Tuesday, December 25, 2007


To all spending time with family and other loved ones during the December holidays, enjoy! I drink a toast to my friends and anyone who has found their way here in 2007 and hope you will come again in 2008. Wassail, Wassail!

I would like to share my favorite carol, which dates back to the Middle Ages and celebrates the tradition of wassailing. The names of cows (Dobbin, Cherry, Fillpail) and their body parts (eye, cheek, ear) refers to the custom of walking the animals in a ring or through two small bopnfires, and splashing cups of cider on their heads to bless them an thank them for providing milk. Likewise, people would bless their apple and fruit trees with a splash of cider, usually the morning of winter solstice.

Years ago I spent Yule with friends in the Berkshires who had an all-night candlelight vigil, with songs and stories, with a trip around the orchards in the morning to wassail the trees. I hope to reinvigorate this custom in coming years, as we're planting wo apple trees in our yard in the spring.

Gloucestershire Wassail

Wassail, Wassail, all over the town,
Our toast it is white and our ale it is brown,
Our boel it is made of the white maple tree
With the wassailing bowl we'll drink to thee.

So here is to Cherry and to his right cheek
Pray God send our master a good piece of beef
And a good piece of beef that may we all see
With the wassailing bowl, we'll drink to thee

And here is to Dobbin and to his right eye
Pray God send our master a good Christmas pie
A good Christmas pie that may we all see
With the wassailing bowl, we'll drink to thee

So here is to Broad Mary and to her broad horn
May God send our master a good crop of corn
And a good crop of corn that may we all see
With the wassailing bowl, we'll drink to thee

And here is to Fillpail and to her left ear
Pray God send our master a happy New Year
And a happy New Year as e'er he did see
With the wassailing bowl, we'll drink to thee

And here is to Colly and to her long tail
Pray God send our master he never may fail
A bowl of strong beer! I pray you draw near
And our jolly wassail it's then you shall hear

Come butler, come fill us a bowl of the best
Then we hope that your soul in heaven may rest
But if you do draw us a bowl of the small
Then down shall go butler, bowl and all

Then here's to the maid in the lily white smock
Who tripped to the door and slipped back the lock
Who tripped to the door and pulled back the pin
For to let these jolly wassailers in.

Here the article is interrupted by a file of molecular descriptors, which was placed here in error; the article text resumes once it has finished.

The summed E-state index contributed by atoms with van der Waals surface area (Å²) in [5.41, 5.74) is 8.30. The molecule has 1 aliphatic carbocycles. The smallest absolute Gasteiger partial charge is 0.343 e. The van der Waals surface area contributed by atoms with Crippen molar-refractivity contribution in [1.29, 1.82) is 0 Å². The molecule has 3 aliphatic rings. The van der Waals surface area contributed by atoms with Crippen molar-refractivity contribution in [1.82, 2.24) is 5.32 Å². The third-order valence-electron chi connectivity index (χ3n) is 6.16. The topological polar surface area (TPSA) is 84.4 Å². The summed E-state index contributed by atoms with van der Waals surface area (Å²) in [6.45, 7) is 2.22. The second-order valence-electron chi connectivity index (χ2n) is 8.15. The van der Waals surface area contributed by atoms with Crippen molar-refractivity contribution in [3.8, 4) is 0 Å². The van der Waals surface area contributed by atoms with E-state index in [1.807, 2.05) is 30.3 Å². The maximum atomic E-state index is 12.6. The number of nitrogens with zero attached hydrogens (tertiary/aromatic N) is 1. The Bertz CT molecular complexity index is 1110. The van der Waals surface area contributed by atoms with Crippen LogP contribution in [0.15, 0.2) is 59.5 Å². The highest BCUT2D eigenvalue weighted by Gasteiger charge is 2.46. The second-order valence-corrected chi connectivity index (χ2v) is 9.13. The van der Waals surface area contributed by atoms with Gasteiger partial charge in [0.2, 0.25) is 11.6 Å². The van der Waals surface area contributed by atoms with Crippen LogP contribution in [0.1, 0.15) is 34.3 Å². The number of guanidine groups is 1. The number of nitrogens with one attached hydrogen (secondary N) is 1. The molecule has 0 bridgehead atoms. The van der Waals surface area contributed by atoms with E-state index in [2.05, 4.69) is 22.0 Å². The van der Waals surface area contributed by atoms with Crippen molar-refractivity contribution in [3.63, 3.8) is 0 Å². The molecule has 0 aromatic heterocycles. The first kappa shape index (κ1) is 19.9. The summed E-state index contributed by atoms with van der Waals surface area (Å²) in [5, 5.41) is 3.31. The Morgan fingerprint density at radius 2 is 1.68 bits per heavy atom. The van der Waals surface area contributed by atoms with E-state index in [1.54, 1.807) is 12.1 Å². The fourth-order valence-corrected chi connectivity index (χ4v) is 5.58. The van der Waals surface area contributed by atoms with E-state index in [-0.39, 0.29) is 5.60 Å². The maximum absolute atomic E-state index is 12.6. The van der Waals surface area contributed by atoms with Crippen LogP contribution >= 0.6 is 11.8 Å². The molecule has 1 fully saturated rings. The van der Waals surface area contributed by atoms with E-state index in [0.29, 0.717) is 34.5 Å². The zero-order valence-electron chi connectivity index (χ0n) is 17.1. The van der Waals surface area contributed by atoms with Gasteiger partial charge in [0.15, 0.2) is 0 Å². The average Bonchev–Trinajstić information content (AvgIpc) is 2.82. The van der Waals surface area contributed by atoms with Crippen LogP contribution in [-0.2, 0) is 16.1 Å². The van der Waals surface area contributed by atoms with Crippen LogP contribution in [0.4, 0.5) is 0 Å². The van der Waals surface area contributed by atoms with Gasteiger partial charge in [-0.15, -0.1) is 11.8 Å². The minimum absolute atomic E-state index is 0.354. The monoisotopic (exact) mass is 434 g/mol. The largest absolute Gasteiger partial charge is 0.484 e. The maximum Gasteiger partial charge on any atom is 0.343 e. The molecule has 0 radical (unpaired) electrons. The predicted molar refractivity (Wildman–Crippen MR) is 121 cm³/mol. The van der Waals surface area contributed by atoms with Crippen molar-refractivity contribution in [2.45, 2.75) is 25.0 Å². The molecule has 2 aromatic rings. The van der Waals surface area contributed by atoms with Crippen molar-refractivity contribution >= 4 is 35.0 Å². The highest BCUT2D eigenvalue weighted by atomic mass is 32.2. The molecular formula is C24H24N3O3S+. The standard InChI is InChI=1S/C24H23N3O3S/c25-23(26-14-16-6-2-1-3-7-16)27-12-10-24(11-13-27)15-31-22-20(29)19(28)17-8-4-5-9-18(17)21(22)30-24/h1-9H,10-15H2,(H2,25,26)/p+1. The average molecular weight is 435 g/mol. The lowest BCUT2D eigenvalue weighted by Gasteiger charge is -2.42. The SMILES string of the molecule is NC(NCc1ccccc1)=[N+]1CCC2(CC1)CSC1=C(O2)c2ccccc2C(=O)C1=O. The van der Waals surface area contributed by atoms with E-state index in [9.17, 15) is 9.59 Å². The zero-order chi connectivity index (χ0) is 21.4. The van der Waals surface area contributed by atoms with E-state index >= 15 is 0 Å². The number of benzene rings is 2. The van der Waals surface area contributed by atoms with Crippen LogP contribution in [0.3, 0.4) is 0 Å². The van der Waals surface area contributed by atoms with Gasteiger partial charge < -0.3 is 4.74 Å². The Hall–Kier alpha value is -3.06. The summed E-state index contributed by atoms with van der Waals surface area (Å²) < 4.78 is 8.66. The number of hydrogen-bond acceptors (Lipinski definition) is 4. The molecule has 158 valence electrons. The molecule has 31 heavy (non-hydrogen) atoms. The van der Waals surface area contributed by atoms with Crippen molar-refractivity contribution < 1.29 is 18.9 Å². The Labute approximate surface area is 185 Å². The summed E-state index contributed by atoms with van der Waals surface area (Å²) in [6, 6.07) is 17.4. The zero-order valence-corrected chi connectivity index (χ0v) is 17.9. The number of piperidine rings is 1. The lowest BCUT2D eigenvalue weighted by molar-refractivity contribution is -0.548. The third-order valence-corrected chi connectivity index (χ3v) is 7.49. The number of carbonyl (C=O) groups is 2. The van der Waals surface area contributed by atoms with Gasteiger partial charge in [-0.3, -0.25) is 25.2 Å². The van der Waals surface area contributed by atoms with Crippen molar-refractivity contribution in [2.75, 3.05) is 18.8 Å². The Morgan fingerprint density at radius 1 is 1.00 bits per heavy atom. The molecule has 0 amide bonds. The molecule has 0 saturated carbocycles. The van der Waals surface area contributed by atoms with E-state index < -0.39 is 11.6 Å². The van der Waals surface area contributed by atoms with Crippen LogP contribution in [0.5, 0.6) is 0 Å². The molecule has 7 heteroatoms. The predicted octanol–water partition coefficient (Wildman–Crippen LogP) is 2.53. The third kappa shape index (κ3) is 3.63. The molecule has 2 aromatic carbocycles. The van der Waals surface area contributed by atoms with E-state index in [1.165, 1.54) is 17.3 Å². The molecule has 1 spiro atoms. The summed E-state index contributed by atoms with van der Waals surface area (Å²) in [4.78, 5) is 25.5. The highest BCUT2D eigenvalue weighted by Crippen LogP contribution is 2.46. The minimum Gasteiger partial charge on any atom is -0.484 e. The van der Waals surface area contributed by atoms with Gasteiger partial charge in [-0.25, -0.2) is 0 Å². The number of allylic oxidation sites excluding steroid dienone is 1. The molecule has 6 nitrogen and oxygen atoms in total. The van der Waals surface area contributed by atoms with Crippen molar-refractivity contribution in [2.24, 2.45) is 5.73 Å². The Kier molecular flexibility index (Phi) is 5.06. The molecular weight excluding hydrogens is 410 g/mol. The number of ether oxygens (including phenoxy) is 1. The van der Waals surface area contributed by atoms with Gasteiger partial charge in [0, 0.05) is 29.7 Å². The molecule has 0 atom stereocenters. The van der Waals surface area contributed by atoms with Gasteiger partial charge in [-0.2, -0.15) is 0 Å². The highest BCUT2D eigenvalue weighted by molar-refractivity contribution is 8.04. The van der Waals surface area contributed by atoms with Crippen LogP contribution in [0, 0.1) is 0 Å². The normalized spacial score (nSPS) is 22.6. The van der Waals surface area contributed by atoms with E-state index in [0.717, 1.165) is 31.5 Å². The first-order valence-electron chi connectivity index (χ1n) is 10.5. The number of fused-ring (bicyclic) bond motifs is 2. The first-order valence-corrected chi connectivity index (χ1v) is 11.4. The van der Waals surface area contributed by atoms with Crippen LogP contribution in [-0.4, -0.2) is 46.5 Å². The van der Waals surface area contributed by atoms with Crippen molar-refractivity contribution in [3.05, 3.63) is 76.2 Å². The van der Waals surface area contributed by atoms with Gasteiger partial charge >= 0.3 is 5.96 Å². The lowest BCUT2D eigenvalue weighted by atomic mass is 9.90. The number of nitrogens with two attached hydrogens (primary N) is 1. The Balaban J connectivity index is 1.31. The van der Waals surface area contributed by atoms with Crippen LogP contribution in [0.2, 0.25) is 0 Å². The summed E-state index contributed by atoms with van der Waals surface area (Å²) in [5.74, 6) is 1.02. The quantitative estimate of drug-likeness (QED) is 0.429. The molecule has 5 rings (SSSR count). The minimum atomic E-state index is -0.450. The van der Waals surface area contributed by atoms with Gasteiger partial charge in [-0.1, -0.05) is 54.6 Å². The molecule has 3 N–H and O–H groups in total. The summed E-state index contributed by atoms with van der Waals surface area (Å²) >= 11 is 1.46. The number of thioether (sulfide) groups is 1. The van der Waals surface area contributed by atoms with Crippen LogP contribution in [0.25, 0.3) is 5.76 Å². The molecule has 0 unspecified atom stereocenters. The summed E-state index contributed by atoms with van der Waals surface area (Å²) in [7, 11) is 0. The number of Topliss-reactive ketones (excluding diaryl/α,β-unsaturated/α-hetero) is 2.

And, from History.uk.com a recipe for you to try:

A Traditional Shropshire Wassail Recipe – for hardened Wassailers!

10 very small apples
1 large orange stuck with whole cloves
10 teaspoons brown sugar
2 bottles dry sherry or dry Madeira
1/2 teaspoon grated nutmeg
1 teaspoon ground ginger
3 cloves
3 allspice berries
2 or 3 cinnamon sticks
2 cups castor sugar
12 to 20 pints of cider according to the number of guests
1 cup (or as much as you like) brandy

Core the apples and fill each with a teaspoon of brown sugar. Place in a baking pan and cover the bottom with 1/8-inch of water.

Insert cloves into the orange about 1/2" apart.
Bake the orange with the apples in a 350° oven.
After about 30 minutes, remove the orange and puncture it in several places with a fork or an ice pick.

Combine the sherry or Madeira, cider, nutmeg, ginger, cloves, allspice berries, cinnamon, sugar, apple and orange juice and water in a large, heavy saucepan and heat slowly without letting the mixture come to a boil.
Leave on very low heat.
Strain the wine mixture and add the brandy.

Pour into a metal punch bowl, float the apples and orange on top and ladle hot into punch cups.

Makes enough for 15-20 people – but we always wish we had made more!


JLB said...

Thanks so much for the recipe! :D

Peg said...

Here is a shortcut recipe, too:

Heat apple cider gently with mulling spices (or cinammon, nutmegm allspice in a tea ball). Float small apples (Lady apples if you can get them) and orange and lemon slices in about an hour before serving. Add Guinness or other bottled stout (foaming or not) just before serving. Some brandy may also be added...